Detroit Tigers could conceivably spend more in free agency as a rebuilding team

Al Avila, Detroit Tigers (Photo by Duane Burleson/Getty Images)
Al Avila, Detroit Tigers (Photo by Duane Burleson/Getty Images) /
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Detroit Tigers
DENVER, CO – AUGUST 30: Justin Verlander #35 of the Detroit Tigers pitches against the Colorado Rockies in the fifth inning of a game at Coors Field on August 30, 2017 in Denver, Colorado. (Photo by Dustin Bradford/Getty Images) /

New-found financial flexibility

If the Tigers make free agents signings this offseason, the team will do so with much more financial flexibility than they’ve operated with in the past.

The words “Detroit Tigers” and “financial flexibility” haven’t been uttered in the same sentence for quite some time.

That’s what happens when a team operates with a sky-high payroll and accommodates the acquisitions of some pricey veteran performers.

However, things are starting to come back to earth for Detroit from a financial standpoint.

Traded contracts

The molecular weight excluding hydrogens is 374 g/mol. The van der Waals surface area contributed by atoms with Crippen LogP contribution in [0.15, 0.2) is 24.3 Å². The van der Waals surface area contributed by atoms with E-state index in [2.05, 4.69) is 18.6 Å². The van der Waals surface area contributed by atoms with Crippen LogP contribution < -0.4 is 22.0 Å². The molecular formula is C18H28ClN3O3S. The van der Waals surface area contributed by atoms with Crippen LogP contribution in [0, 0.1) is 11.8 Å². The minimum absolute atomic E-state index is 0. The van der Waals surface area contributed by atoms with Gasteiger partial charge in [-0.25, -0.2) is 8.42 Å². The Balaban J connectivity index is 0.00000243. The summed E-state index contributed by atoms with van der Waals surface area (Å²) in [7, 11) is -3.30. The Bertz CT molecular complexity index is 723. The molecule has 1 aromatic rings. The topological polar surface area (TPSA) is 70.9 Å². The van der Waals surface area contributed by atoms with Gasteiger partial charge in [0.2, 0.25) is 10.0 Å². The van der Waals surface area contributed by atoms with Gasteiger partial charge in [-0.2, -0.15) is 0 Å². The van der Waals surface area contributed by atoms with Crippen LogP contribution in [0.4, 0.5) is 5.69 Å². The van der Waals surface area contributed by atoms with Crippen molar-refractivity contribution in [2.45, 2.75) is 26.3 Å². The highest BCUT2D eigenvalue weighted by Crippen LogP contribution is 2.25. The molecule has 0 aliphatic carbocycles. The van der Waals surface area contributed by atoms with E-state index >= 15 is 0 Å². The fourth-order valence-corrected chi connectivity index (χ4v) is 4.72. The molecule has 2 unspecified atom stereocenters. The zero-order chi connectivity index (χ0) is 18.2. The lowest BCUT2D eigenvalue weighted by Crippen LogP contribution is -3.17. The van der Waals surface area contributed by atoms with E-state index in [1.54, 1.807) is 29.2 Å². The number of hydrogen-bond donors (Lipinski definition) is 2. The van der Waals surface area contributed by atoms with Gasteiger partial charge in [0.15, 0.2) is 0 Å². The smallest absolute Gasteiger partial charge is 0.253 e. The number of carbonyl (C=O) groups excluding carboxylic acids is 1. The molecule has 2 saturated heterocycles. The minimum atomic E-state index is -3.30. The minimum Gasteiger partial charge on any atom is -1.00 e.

The team got out of J.D. Martinez and Alex Avila’s expiring contracts at the July trade deadline.

The same deadline also saw the team move Justin Wilson, who is likely in for a hefty pay raise via arbitration this offseason.

There was also the deals to move Justins Upton and Verlander.

We’ll start with Upton, who per Spotrac can opt out of the final four years of his contract this winter. Four years that will pay him $22.125 million per season.

It remains to be seen whether the outfielder opts out or not. However, that’s not the Tigers’ financial concern any more.

In other money-saving news, the Tigers are reportedly sending some money to Houston in the Verlander trade to help pay down the ace’s salary.

USA Today’s Bob Nightengale tweeted about deal on September 1:

"“The #Tigers, who will pay $8 million a year for the next two seasons to the #Astros, also will send a player back to Houston as part of deal.”"

Considering that Verlander is making $28 million per season (according to Spotrac) over the next two years, that’s a savings of $40 million for Detroit.

Throw in Sanchez’s potential buy out to go along with money owed to Mike Pelfrey, Mark Lowe and Francisco Rodriguez coming off the books and the Tigers will have much more cash to work with.

Next: These Tigers could be the next to be traded

That cash will help the team find some short-term veteran fits who can hold down positions until Detroit’s next generation of standout players are ready to take over.